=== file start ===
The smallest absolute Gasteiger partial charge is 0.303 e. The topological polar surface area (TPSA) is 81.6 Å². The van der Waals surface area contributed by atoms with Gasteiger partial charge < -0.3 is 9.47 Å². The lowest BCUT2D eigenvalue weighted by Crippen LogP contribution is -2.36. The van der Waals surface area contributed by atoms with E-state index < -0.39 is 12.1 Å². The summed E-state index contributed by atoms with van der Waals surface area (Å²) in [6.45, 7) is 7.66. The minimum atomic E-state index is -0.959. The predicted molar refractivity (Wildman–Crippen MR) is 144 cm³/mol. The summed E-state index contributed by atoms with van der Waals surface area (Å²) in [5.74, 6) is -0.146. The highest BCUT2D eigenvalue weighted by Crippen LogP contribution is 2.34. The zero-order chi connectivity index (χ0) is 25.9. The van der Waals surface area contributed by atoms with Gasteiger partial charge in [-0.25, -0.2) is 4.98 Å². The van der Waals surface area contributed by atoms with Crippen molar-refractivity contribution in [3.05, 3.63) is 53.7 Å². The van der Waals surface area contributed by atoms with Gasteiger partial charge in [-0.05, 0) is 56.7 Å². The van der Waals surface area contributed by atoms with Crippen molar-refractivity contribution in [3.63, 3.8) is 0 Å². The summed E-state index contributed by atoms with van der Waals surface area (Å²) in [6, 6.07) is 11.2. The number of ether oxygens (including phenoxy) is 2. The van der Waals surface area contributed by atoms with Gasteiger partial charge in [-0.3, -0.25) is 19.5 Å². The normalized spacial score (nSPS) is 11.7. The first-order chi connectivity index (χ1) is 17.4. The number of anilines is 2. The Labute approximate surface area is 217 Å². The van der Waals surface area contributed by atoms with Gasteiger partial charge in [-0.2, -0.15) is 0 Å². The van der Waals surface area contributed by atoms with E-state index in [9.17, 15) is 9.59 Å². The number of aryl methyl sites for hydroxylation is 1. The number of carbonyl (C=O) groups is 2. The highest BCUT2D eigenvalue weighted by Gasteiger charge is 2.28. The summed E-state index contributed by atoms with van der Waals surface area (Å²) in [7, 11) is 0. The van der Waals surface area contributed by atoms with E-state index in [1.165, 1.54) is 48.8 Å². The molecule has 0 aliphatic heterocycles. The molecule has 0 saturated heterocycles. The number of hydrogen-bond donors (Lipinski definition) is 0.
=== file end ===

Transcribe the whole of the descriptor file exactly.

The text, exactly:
The smallest absolute Gasteiger partial charge is 0.303 e. The topological polar surface area (TPSA) is 81.6 Å². The van der Waals surface area contributed by atoms with Gasteiger partial charge < -0.3 is 9.47 Å². The lowest BCUT2D eigenvalue weighted by Crippen LogP contribution is -2.36. The van der Waals surface area contributed by atoms with E-state index < -0.39 is 12.1 Å². The summed E-state index contributed by atoms with van der Waals surface area (Å²) in [6.45, 7) is 7.66. The minimum atomic E-state index is -0.959. The predicted molar refractivity (Wildman–Crippen MR) is 144 cm³/mol. The summed E-state index contributed by atoms with van der Waals surface area (Å²) in [5.74, 6) is -0.146. The highest BCUT2D eigenvalue weighted by Crippen LogP contribution is 2.34. The zero-order chi connectivity index (χ0) is 25.9. The van der Waals surface area contributed by atoms with Gasteiger partial charge in [-0.25, -0.2) is 4.98 Å². The van der Waals surface area contributed by atoms with Crippen molar-refractivity contribution in [3.05, 3.63) is 53.7 Å². The van der Waals surface area contributed by atoms with Gasteiger partial charge in [-0.05, 0) is 56.7 Å². The van der Waals surface area contributed by atoms with Crippen molar-refractivity contribution in [3.63, 3.8) is 0 Å². The summed E-state index contributed by atoms with van der Waals surface area (Å²) in [6, 6.07) is 11.2. The number of ether oxygens (including phenoxy) is 2. The van der Waals surface area contributed by atoms with Gasteiger partial charge in [-0.3, -0.25) is 19.5 Å². The normalized spacial score (nSPS) is 11.7. The first-order chi connectivity index (χ1) is 17.4. The number of anilines is 2. The Labute approximate surface area is 217 Å². The van der Waals surface area contributed by atoms with Gasteiger partial charge in [-0.2, -0.15) is 0 Å². The van der Waals surface area contributed by atoms with E-state index in [9.17, 15) is 9.59 Å². The number of aryl methyl sites for hydroxylation is 1. The number of carbonyl (C=O) groups is 2. The highest BCUT2D eigenvalue weighted by Gasteiger charge is 2.28. The summed E-state index contributed by atoms with van der Waals surface area (Å²) in [7, 11) is 0. The van der Waals surface area contributed by atoms with E-state index in [1.165, 1.54) is 48.8 Å². The molecule has 0 aliphatic heterocycles. The molecule has 0 saturated heterocycles. The number of hydrogen-bond donors (Lipinski definition) is 0.